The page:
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Delaware Proposes Escheat Reform Legislation

January 13, 2017

On January 12, 2017, Delaware SB 13 was introduced in the Delaware General Assembly, proposing comprehensive Delaware unclaimed property legislative reform. The administration-drafted bill addresses many aspects of Delaware’s unclaimed property audit program and compliance regime. Over the past decade, the receipt of unclaimed property has consistently been Delaware’s third-largest source of revenue, accounting for nearly 15% of the state’s annual operating revenue. While perhaps approximately 5% of such escheated property is ultimately returned to the rightful owner, most remains with the state.

Increasingly, the business community has complained about the aggressiveness in Delaware’s unclaimed property audit regime. In June 2016, in the case Temple-Inland, Inc. v. Cook et al, Federal District Judge Gregory Sleet found that Delaware’s unclaimed property regime “shocked the conscience” in that matter, and thus violated the procedural due process requirements of the Fourteenth Amendment of the United States Constitution. However, the case settled prior to a judicial determination of the appropriate remedy to ameliorate the noted Constitutional infirmity.

SB 13 is meant to address certain aspects of Delaware unclaimed property administration discussed in Judge Sleet’s decision. It should be noted, however, that as Delaware is addressing certain aspects of its unclaimed property program noted in the Temple-Inland case (audit lookback period, records retention requirements, etc.), presumably Delaware means to continue to estimate liability (for periods when estimation is appropriate) using the controversial “gross escheatable items” methodology rather than a “Delaware items only” methodology. In August 2016, the Delaware Secretary of State signaled that “gross” estimation would continue to be required for participants in the Secretary of State’s Unclaimed Property Voluntary Disclosure Program. Some significant provisions of the proposed comprehensive Delaware unclaimed property reform legislation are outlined below.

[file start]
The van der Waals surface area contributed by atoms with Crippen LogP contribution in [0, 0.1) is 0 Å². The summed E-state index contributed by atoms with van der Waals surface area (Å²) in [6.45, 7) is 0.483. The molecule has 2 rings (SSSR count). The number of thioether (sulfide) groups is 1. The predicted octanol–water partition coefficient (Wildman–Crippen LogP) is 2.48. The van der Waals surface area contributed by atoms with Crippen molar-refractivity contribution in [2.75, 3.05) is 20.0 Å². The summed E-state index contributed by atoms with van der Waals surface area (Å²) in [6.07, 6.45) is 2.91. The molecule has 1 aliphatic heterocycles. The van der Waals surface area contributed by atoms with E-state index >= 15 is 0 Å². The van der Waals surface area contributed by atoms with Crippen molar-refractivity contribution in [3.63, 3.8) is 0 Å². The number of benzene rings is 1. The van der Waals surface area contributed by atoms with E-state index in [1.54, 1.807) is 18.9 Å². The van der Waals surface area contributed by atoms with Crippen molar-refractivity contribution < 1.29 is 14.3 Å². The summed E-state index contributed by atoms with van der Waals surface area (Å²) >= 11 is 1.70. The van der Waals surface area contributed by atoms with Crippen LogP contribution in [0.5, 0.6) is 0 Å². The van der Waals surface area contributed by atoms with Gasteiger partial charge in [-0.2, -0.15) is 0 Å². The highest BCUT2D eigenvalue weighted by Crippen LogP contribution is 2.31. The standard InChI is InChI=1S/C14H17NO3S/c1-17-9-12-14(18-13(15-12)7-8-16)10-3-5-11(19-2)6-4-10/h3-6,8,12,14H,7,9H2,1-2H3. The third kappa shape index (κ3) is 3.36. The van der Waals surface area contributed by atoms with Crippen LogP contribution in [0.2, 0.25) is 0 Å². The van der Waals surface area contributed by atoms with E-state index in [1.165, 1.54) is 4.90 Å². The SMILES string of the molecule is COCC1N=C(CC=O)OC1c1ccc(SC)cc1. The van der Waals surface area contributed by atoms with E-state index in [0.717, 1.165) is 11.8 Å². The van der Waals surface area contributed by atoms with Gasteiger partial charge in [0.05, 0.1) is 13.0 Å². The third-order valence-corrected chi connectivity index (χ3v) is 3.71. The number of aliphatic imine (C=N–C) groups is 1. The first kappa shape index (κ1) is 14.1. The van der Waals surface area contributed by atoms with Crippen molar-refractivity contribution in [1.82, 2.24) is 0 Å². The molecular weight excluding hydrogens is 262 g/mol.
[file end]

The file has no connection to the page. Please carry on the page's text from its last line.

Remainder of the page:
1. Shortened Audit Lookback Period. Effective upon enactment, the audit lookback period will not exceed ten years plus the period of dormancy (generally five years for most property types) from the date of the audit notification letter. This shortened lookback period is meant to apply to audits initiated but not resolved prior to the enactment of the legislation as well as audits initiated after the legislation is enacted.

2. Option for Entities Currently Under Audit to Elect into the Secretary of State VDA Program. After enactment, any holder currently under audit may make a one-time election to convert its existing audit into participation in the Delaware Secretary of State Unclaimed Property Voluntary Disclosure Program (the “VDA Program”). Such election must be made by July 1, 2017. Subsequent to such election, a holder would resolve its Delaware liability with that agency rather than through the Delaware Department of Finance and its contract auditors. However, it should be noted that many, if not most, unclaimed property audits are multi-state audits conducted by private contract auditors on behalf of multiple states. Thus, the election would only end the Delaware aspect of the audit, and any multistate audit would continue with respect to the other states represented by that contract auditor. A holder who elects to convert its Delaware audit to a Delaware VDA and resolves its liability within the prescribed time limits will avoid the imposition of the interest and penalties hereafter described.